Film Review: ‘Jug Face’

Jug Face Review

An impressively oozing slab of indie horror that bodes well for first-time writer-director Chad Crawford Kinkle.

Vibrantly lensed in rural Tennessee, “Jug Face” is an impressively oozing slab of indie horror that bodes well for the future of first-time writer-director Chad Crawford Kinkle. The brisk, brief feature appears more atmospheric than terrifying, but its bare-bones tale gets under the skin, telling of a pregnant teen whose impending sacrifice to a backwoods community’s worship pit causes hell to break loose. Creatively frugal f/x and a fine performance by saucer-eyed Lauren Ashley Carter as the freaked-out heroine should translate into solid word of mouth among low-budget horror buffs and a modestly successful VOD gross.

Following a series of stylishly creepy crayon sketches that accompany the pic’s opening credits, young Ada (Carter) is introduced on the run, scurrying through the woods in an attempt to elude Jessaby (Daniel Manche). That the two end up having sex against a tree may be surprising, but it seems less bizarre in light of Kinkle’s subsequent revelations: that Jessaby is Ada’s brother; that Ada is pregnant with his child; and that she’s forced to splash red paint on her panties in order to fake the old-fashioned pregnancy tests administered by her puritanical mom (a genuinely bloodcurdling Sean Young).

Likewise, while Ada’s cult-like community has her due to be “joined” to pudgy bumpkin Bodey (Mathieu Whitman), that’s nothing compared with her fate as foretold by pea-brained potter Dawai (Sean Bridgers), whose job in the village is to etch into clay the faces of those slated to be sacrificed to an allegedly all-powerful pit. Indeed, Dawai’s latest “jug face” belongs to Ada, who pisses off the pit by throwing her ceramic likeness in the woods, thereby defying her apparent destiny.

En route to an unexpected and fairly unsettling finale, Kinkle’s screenplay has sufficient fun with hick lingo without quite making monsters of the yokels, dumb as they are. Bridgers is allowed to lend a touch of feeble humanity to his turn as the moonshine-swilling jug-face maker, but an even stronger impression is made very simply by the effects team that renders a possession sequence in green tint and fast motion, with grinding audio. Never is it in doubt that the pit, as Young’s chainsmoking Momma puts it, “wants what it wants.”

Tech credits, including Bob Kurtzman’s ghoulish makeup effects and Christopher Heinrich’s widescreen cinematography, are ghastly good.

Film Review: 'Jug Face'

Reviewed online, Minneapolis, Minn., July 30, 2013. MPAA Rating: R. Running time: 81 MIN.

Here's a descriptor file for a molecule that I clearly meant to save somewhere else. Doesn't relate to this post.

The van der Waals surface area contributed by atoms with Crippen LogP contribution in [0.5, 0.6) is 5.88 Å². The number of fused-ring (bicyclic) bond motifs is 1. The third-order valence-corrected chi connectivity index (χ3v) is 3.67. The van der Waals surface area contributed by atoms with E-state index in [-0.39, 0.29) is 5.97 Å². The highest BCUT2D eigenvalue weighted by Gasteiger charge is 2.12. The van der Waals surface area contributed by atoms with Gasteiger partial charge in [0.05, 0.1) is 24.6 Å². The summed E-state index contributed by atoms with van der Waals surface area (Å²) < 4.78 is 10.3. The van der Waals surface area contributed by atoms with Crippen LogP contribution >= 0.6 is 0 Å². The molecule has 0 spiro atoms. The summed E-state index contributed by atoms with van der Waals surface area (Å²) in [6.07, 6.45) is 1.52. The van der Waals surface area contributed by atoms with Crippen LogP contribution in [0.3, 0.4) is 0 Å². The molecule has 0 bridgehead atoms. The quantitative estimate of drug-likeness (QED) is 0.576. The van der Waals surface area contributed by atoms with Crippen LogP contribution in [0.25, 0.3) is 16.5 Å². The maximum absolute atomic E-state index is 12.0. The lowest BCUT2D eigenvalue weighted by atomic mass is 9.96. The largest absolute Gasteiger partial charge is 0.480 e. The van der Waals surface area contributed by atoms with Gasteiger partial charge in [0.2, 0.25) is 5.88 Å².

Production

A Gravitas Ventures release of a Moderncine production, in association with New Co. Produced by Andrew van den Houten, Robert Tonino. Executive producers, Lucky McKee, Arrien Schiltkamp, Loren Semmens. Co-executive producer, Sean Bridgers.

Crew

Directed, written by Chad Crawford Kinkle. Camera (color, HD, widescreen), Christopher Heinrich; editor, Zach Passero; music, Sean Spillane; production designer, Kelly Anne Ross; costume designer, Michael Bevins; visual effects, ZP Studios; sound, Jeremy Mazza; re-recording mixers, Andrew Smetek, Spencer Hall; stunt coordinator, Ian Quinn;associate producers, Armin Zellers, Russell Dinstein; assistant director, Drew Langer; casting, Cindi Rush.

With

Lauren Ashley Carter, Sean Bridgers, Sean Young, Larry Fessenden, Daniel Manche, Scott Hodges, Katie Groshong, Alex Maizus, Marvin Starkman, Mathieu Whitman.

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  1. SJ Gilbert says:

    A concept with such great promise; a realistically unsettling setting, a cast with some decent acting chops… Yet so much potential wasted. An ultimately lackluster film which is as washed out as its color palette. While “Jug Face” flirts with multiple basic horror cliches and archetypes (ghosts, monsters, gore and viscera, violent cults, blood sacrifices, etc), it never fully commits to any of them. While one could optimistically attribute this to Crawford Kinkle’s vision being more art house than horror flick, his light touch fails to lend the film any gravity and instead backfires. Because of his failure to go to any sort of extreme, Crawford Kinkle’s film lacks a foothold in which the viewer can attempt to care. The characters are obtuse, the backstory boring, the shocks not shocking… Even the fake blood is watered down. “Jug Face”‘s main issue is that the film’s intention is to quietly lean on its originality when, in fact, it is not nearly as original as it imagines. And to top the bland sundae with a sufficiently withered cherry… The main plot of the story is acted out in crude animation during the opening credits, rendering any modicum of wonder or suspense the simple viewer might have null and void from the get go. The presentation of “Jug Face” may be adequate but the content is sorely lacking.This is Crawford Kinkle’s freshman try and it shows.

  2. Reblogged this on HORROR BOOM and commented:
    Well, Chad Kinkle’s “Jugface” is supposed to be on VOD, but we can’t find it. Since we haven’t seen it, we can’t write a review… but here’s a pretty damn good one from Rob Nelson at Variety.com. Let us know if you can find the movie!

    • Chad Crawford Kinkle says:

      Thanks for the interest, Mrs. Horror Boom! You can find Jug Face on iTunes, Amazon, Xbox and Playstation at the moment. Starting Friday Aug 9th, it will be on most cable providers and in select theaters.

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